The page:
I say simple, but I did have difficulty getting the tension right for the row that makes the top of the brown check. Whatever I tried, the grey stitch immediately left to the brown stitch just disappears. However much I love my Shetland Spindrift, the sholmit (that’s the Shetland name for this particular colour of natural grey) was a bit thicker than the brown, which made even tensioning that little bit harder still. Luckily blocking has sorted most of it out.

The palm of the hand shows a check pattern I designed myself:

However, the thing I most pleased about is the cuff:

We have the wearer’s initials! We have a small split! We have i-cord edging! But best of all: we have cashmere lining! Even if Shetland wool softens considerably after washing and blocking, the cashmere is so much softer still, it gives a very luxurious feeling when you slip these on. I’m pleased to report that Howard loves his gloves. As the weather is turning cold again, I have no doubt he will be sporting them every day. As for me, I want to line the cuffs of all my gloves with cashmere now…

Hand in Glove – a Glove Knitting Workshop at Prick Your Finger

If the prospect of knitting a pair of gloves makes your head spin, then fear no longer: I will be running a glove knitting workshop at Prick Your Finger over three consecutive Saturdays, starting on 28 January, 2012.

By guiding you through knitting a pair of gloves in stocking stitch in 4ply yarn, we will go through all the stages of constructing a pair of well-fitting gloves. I will cover the following areas with you: glove construction, hand measurements, provisional cast-on, increasing and decreasing, finishing techniques. The workshop handouts will enable you to repeat the process and knit gloves to fit any hand.

Dates:
Part 1 on Saturday, 28 January, 13:00-15:00h
Part 2 on Saturday, 4 February, 13:00-15:00h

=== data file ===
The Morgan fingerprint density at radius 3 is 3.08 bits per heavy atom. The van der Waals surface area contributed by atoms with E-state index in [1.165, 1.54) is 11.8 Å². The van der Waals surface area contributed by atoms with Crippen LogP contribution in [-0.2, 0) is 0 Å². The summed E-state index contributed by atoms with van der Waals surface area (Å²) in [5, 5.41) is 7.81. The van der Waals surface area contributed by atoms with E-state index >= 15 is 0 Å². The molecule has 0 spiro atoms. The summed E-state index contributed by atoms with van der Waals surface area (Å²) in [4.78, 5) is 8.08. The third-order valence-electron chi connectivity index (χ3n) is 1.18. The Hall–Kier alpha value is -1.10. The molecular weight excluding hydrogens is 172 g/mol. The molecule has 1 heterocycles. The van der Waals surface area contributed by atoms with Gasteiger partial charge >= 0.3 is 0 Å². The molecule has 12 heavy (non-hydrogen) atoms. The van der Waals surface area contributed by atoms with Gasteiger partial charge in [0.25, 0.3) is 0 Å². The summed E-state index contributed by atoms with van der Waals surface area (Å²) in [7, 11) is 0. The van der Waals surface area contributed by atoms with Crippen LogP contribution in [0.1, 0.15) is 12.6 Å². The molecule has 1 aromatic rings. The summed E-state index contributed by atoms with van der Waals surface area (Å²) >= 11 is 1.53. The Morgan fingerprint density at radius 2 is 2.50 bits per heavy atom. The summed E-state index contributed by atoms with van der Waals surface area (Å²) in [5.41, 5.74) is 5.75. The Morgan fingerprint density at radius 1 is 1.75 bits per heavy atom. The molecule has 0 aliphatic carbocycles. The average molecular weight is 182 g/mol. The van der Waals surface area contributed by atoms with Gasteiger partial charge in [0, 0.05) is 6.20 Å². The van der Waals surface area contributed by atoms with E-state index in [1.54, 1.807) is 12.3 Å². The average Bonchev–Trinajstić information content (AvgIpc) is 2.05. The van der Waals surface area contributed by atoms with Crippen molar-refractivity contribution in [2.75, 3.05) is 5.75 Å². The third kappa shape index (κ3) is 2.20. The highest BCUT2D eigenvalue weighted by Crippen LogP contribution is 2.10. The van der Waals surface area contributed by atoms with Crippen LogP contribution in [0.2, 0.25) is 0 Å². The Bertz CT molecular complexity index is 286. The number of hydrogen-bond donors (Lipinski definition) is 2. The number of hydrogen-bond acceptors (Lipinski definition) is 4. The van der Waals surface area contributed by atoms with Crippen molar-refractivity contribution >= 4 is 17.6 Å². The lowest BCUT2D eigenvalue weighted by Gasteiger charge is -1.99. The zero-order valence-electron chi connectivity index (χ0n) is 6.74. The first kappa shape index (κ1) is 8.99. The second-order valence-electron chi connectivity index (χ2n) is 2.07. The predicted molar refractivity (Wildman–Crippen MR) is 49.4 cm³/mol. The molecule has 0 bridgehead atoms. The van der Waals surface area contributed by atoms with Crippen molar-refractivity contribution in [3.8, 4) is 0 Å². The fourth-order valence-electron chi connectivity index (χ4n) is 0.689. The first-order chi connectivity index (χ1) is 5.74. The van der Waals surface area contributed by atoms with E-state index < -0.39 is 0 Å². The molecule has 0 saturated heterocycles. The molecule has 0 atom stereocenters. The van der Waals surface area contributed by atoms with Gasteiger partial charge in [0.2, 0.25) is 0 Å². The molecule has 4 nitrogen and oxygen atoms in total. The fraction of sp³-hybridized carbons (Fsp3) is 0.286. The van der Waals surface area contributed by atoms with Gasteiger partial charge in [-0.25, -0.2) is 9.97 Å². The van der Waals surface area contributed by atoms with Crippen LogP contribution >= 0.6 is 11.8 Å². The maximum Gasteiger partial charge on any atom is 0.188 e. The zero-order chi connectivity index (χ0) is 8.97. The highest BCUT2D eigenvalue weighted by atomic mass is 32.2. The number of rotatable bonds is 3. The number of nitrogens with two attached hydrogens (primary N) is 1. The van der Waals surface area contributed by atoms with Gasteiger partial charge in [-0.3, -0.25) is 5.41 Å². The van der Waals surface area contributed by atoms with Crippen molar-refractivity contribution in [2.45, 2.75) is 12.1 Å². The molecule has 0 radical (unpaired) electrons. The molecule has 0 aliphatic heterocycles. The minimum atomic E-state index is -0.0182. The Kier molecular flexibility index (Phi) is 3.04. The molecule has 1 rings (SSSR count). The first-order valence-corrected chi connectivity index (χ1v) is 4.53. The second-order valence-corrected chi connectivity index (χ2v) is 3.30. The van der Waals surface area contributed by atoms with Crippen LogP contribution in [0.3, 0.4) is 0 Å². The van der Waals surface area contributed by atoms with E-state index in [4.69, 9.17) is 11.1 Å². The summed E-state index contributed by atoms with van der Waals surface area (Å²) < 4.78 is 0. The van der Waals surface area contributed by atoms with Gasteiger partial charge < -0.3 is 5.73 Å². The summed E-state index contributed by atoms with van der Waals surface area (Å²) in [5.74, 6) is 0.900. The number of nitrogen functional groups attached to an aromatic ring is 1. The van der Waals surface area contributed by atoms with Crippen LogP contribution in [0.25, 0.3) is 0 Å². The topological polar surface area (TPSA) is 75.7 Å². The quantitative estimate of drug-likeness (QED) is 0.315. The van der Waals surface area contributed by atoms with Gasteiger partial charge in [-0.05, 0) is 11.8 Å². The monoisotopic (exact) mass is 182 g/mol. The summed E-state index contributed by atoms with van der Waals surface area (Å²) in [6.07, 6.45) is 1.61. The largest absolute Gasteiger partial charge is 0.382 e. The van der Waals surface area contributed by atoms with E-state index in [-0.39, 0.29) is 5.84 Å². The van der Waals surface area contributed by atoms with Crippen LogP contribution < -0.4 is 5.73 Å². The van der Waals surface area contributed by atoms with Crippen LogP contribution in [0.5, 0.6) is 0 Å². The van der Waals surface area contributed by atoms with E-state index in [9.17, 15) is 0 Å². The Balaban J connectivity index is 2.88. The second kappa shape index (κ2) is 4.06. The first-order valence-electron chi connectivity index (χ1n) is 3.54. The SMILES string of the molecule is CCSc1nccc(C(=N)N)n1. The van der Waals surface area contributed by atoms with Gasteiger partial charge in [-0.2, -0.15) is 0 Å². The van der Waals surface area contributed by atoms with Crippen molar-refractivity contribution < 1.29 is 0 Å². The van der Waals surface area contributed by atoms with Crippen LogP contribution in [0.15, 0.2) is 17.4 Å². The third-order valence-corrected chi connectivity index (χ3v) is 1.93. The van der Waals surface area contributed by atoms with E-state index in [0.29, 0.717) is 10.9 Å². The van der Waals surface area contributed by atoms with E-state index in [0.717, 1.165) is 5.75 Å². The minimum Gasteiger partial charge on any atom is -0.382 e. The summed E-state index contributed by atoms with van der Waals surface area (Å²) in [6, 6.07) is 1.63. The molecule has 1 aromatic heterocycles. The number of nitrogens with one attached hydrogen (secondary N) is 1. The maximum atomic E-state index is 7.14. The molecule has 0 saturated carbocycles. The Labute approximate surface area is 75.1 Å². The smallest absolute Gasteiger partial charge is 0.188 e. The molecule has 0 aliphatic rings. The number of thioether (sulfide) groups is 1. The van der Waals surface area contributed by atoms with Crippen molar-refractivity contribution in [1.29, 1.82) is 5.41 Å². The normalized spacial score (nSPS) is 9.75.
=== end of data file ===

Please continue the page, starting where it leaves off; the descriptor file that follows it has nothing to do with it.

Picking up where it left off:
Part 3 on Saturday, 11 February, 13:00-15:00h

As it is not possible to knit a pair of gloves in 3 x 2 hours, you will need to do some homework during the week. But then, who in their right mind would count knitting as homework? Besides, it will give you the opportunity to try some things out for yourself.

Total cost: £100. Pay £50 deposit when booking, the remaining £50 after the last class. The price includes 4ply yarn, a handy sheet to record essential measurements, workshop handouts with glove-knitting hints and tips, and all the cups of tea you might require to see you through any difficulties. Please book online HERE*, or ring Prick Your Finger: 020 8981 2560.

 
Skill level: you need to be able to knit in-the-round, either using double-pointed needles or Magic Loop with circulars, and have an understanding of increasing and decreasing. If you can knit a basic sock pattern, you will have no problem with this course.

IMPORTANT: bring your own needles, size 3-3.25mm.

There are only a few places left, so don’t wait too long with booking to make sure you can tackle your next pair of gloves with a steady hand!

*) please note there is an unfortunate error on the workshop booking page: the total cost of the workshop is £100, not £50.